Suriname is a cultural free-for-all of incredibly friendly and generous people. Paramaribo's level of acceptance and unity is primarily undisturbed by religious and racial tension, which is remarkable given the intimacy of so many groups living in such a small corner of the world. However, Maroons and Amerindians in the interior live with high poverty levels and fewer educational opportunities.

Many Surinamese live or have lived in the Netherlands, either to enjoy its greater economic opportunities or to escape military repression, and are consequently knowledgeable of European trends.

About 40% of the country's well-integrated population are nominally Christian, but some also adhere to traditional African beliefs. Hindus make up 26% of the population (most of the East Indian community), while 19% is Muslim (ethnic Indonesians plus a minority of East Indian origin). A small number is Buddhist, Jewish or follow Amerindian religions. In terms of ethnicities, 37% of the population is Indian, 31% is Creole, 15% is Indonesian, 10% is Maroon, 2% is Amerindian, 2% is Chinese and 1% is Dutch, leaving 2% 'other'.

Some cultural forms – such as gamelan music, often heard at special events – derive from the Indonesian immigrant populations. Other art forms that visitors enjoy include intricate Amerindian basketry and wood carvings by Maroons, widely regarded as the best carvers in tropical America.


Suriname is divided into a coastal region and dense tropical forest and savannas. To its west, the Corantijn (Corentyne in Guyana) River forms the border, disputed in its most southerly reaches with Guyana. The Marowijne (Maroni in French Guiana) and Litani Rivers form the border with French Guiana.

The majority of Surinamese inhabit the Atlantic coastal plain, where most of the country's few roads are located. The nearby Afobaka Dam created one of the world's largest (1550 sq km) reservoirs, Brokopondo, on the Upper Suriname River.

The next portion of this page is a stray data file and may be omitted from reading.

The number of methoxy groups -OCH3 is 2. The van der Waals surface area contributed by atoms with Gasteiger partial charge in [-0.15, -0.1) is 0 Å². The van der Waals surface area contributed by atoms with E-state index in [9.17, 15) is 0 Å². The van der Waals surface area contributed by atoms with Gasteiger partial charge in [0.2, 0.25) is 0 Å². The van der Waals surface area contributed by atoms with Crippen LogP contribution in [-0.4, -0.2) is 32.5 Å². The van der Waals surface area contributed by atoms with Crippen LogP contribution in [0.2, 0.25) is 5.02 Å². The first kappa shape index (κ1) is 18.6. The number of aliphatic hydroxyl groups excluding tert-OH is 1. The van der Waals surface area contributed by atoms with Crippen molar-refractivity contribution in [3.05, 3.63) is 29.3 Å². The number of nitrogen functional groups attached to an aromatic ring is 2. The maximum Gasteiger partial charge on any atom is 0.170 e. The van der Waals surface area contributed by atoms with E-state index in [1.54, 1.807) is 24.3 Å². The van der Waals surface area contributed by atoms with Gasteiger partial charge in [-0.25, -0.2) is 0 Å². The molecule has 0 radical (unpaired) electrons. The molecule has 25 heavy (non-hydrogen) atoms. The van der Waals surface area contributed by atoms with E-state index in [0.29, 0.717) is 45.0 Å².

Being mostly covered by rainforest, Suriname has diverse wildlife, from the flashy jaguar and black caiman to humble agouti and squirrel monkeys. Birders flock to see a wide range of bird species, including the red ibis and harpy eagle.

Food & Drink

  • Pom Creole creation using grated tayer (an edible Amazonian root) , shredded chicken, onion and spices baked into a yummy casserole.
  • Roti Indian flatbread stuffed with all sorts of curries, from potato-heavy vegetarian to chunks of beef.
  • Javanese food Rice noodle and soup dishes are tasty and cheap.
  • Fish A variety of fresh river fish is the staple in most of the interior and is often served fried or in soup.
  • Parbo The local beer is quite good; it's customary to share a djogo (1L bottle) among friends.
  • Borgoe The best local rum, with many types to choose from; the best seller is lethal Mariënburg White, which is 90% alcohol and flavorless in cocktails.
  • Pastei A Creole-style chicken pot pie with peas and carrots.
  • Moksi-alesi Mixed boiled rice with salted meat or fish and vegetables – the best include coconut cream.
  • Hagelslag Dutch-style chocolate sprinkles to go on toast for breakfast.